The other specimens have traces of a much more brown coloured soil on them, suggesting they might be younger. Several of the teeth have large cavities, which tend to be more common in people who lived within the last few thousand years than in people who lived much longer ago. The only way to be really sure how old the remains are though is to radiocarbon date them.
Even if the teeth and jaw prove to be more recent, that is important information too. Once we know how old they are, they can be used for research about people and their health at that particular time.
Can you believe it’s August? With friends and family jetting off on exotic holidays and the parks full of children enjoying their summer break, it hardly seems like the right time to start talking about Christmas. But at National Museums Liverpool, we’re talking about Christmas all year round, whether it’s our innovative team of chefs planning next years festive dinners, or our award-winning events team sourcing decorations for our unique venues. But with only 100 days to go until our first all-inclusive festive party, the pace is really beginning to pick up. Read more…
Six long weeks to fill and entertain the kids is looming. But National Museums Liverpool has a fun-filled summer of events and activities planned for the whole family so there is no excuse to feel bored!
Over the last year I have had the pleasure of working alongside David Gelsthorpe, Curator of Earth Science Collections at Manchester Museum, in developing a new temporary exhibition – Object Lessons.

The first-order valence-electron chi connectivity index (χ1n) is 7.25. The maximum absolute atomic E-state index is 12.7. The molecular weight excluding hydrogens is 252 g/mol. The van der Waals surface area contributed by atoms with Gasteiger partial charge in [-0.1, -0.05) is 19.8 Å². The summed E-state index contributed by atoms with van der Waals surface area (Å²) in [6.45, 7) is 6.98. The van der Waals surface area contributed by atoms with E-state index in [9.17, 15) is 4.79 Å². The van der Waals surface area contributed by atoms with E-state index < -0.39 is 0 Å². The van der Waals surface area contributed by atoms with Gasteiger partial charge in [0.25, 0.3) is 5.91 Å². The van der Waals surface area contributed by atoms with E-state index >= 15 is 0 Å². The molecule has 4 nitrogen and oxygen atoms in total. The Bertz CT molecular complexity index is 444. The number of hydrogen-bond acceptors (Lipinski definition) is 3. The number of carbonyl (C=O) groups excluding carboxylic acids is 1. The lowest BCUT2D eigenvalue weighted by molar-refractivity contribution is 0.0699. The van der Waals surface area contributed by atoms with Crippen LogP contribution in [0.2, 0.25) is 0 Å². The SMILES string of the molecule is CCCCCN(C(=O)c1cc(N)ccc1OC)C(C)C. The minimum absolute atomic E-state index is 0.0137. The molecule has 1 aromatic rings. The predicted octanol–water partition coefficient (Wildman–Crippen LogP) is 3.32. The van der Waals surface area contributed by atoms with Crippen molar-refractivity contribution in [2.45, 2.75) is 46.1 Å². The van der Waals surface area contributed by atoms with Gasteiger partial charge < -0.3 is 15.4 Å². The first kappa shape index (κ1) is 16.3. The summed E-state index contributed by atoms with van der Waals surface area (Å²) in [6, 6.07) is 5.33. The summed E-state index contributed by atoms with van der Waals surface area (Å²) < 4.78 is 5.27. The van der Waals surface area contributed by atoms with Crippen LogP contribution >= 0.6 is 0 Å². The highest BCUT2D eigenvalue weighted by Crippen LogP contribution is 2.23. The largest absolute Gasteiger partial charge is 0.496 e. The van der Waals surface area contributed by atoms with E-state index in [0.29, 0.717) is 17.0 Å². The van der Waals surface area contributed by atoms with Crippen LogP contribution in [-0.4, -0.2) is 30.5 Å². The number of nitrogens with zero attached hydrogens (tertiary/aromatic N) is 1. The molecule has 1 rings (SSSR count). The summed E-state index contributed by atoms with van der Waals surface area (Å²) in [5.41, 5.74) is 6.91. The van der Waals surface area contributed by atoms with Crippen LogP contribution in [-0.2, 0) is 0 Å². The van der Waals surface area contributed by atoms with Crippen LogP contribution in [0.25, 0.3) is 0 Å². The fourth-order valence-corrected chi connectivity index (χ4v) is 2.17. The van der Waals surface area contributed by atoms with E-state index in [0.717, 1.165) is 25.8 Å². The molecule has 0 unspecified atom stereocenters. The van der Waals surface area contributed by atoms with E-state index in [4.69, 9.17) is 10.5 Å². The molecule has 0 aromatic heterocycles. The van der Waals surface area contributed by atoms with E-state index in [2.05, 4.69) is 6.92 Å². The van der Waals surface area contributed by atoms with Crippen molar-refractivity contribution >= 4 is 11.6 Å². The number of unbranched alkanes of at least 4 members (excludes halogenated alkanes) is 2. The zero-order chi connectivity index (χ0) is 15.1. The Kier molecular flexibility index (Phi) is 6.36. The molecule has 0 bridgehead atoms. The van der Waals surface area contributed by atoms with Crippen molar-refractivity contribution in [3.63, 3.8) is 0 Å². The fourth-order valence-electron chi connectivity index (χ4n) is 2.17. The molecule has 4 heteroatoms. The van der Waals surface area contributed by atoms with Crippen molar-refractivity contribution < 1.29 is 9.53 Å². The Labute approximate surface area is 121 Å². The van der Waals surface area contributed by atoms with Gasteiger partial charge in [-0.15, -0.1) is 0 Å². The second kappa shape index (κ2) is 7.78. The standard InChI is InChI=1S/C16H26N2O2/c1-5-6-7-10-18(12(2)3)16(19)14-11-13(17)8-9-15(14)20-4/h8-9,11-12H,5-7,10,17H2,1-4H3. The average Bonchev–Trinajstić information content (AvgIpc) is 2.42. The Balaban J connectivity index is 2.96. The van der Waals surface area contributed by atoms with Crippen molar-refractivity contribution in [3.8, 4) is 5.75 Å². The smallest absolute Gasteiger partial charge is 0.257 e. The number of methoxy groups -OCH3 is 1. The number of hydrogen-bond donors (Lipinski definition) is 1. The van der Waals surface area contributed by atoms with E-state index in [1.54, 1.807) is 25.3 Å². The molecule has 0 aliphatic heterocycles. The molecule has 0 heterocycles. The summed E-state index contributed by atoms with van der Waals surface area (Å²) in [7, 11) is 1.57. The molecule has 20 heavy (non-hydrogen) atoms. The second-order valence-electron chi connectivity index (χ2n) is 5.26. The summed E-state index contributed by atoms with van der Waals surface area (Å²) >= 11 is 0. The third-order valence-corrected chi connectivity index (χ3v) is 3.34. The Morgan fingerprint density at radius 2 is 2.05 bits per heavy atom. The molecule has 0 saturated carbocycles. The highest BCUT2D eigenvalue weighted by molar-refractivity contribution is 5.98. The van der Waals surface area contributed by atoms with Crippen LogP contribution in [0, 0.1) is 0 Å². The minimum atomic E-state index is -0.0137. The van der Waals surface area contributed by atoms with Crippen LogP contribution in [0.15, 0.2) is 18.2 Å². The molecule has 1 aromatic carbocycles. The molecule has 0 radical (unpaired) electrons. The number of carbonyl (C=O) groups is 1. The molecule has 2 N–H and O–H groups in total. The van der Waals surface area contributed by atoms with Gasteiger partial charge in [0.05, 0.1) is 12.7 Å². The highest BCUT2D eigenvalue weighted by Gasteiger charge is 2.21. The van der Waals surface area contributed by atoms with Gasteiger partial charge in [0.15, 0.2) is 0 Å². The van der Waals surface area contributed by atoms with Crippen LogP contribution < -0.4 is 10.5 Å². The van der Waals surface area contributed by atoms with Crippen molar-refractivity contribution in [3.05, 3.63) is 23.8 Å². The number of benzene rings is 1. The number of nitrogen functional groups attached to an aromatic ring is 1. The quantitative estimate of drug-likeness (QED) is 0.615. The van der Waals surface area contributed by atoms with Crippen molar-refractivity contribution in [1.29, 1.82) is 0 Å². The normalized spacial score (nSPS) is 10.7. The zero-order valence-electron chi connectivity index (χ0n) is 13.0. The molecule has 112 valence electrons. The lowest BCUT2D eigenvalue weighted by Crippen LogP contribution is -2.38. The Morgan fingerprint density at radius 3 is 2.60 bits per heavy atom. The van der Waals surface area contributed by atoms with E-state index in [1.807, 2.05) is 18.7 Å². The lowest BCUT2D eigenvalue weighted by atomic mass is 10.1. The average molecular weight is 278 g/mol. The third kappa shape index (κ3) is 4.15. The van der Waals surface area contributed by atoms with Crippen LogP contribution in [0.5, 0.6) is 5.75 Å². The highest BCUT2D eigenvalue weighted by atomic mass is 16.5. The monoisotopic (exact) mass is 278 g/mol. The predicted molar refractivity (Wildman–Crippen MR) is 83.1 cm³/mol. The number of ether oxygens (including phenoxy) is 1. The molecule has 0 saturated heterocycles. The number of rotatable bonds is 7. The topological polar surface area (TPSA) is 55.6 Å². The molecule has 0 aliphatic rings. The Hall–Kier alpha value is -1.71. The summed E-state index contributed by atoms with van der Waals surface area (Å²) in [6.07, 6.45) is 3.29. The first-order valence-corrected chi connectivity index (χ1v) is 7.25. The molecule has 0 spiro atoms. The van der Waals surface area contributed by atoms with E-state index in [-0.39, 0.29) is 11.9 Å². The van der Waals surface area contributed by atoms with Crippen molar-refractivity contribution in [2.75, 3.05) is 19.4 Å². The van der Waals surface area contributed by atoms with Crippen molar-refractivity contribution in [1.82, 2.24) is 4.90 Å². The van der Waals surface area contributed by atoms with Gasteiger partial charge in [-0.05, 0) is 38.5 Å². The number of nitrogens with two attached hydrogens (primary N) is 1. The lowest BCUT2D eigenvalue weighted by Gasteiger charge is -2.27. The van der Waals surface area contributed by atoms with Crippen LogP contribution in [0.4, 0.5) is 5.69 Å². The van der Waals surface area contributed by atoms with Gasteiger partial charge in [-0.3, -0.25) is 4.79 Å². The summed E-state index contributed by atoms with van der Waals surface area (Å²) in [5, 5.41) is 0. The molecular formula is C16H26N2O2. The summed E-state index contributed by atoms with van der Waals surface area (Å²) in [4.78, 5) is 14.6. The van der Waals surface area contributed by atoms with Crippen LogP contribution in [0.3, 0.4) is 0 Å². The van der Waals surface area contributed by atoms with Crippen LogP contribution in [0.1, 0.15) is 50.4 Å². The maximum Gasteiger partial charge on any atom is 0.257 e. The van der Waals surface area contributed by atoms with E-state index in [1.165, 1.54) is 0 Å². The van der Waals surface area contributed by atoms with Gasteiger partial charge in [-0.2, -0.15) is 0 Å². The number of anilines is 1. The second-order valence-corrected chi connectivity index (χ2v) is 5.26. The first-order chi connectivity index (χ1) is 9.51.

The exhibition at Manchester Museum showcases the wonderful private collection of 19th century natural science teaching objects and illustrations that has been assembled by art collector George Loudon.
All of the items on display were originally created to increase understanding of the natural world through education, demonstration and display. They resulted from collaborations between leading scientists and accomplished craftsmen. Over time many of these items have lost their educational function, but they can now be viewed from a fresh perspective and appreciated for their intrinsic and beguiling beauty. George has built up his collection with an expert and detailed eye for the aesthetic and creative value of the objects. Read more…
Nothing beats visiting archaeological sites and taking part in live excavations. While working on digitising the material from the Kouklia 1950s excavations in our collections I contacted Professor Maria Iacovou from the University of Cyprus about the Palaepaphos Urban Landscape Project (PULP) and current excavations at Kouklia in Cyprus as part of my documentation. I was delighted when Maria kindly invited me to visit the site and meet members of the team.
The ancient Near East was a region that roughly corresponds to the modern Middle East (including Iraq, Turkey, Iran and Syria). World Museum’s Ancient Near East collection contains antiquities from the pre-classical civilisations of the ancient Near East and a selection of highlights from the collections is now available to view online for the first time…
I will never forget my first impression of Liverpool, almost 18 years ago. The impressive architecture of the city with its classical references was definitely an attraction to a Greek. But while it is easy to spot the classical influences on the exterior of Liverpool’s buildings, we often miss their interior decoration. The extension of our brand new café into the Mountford building is an excellent opportunity to view such prime examples and to perhaps think of the reasons why classical antiquity imagery became such an important narrative of civic pride and glory in 19th century Liverpool.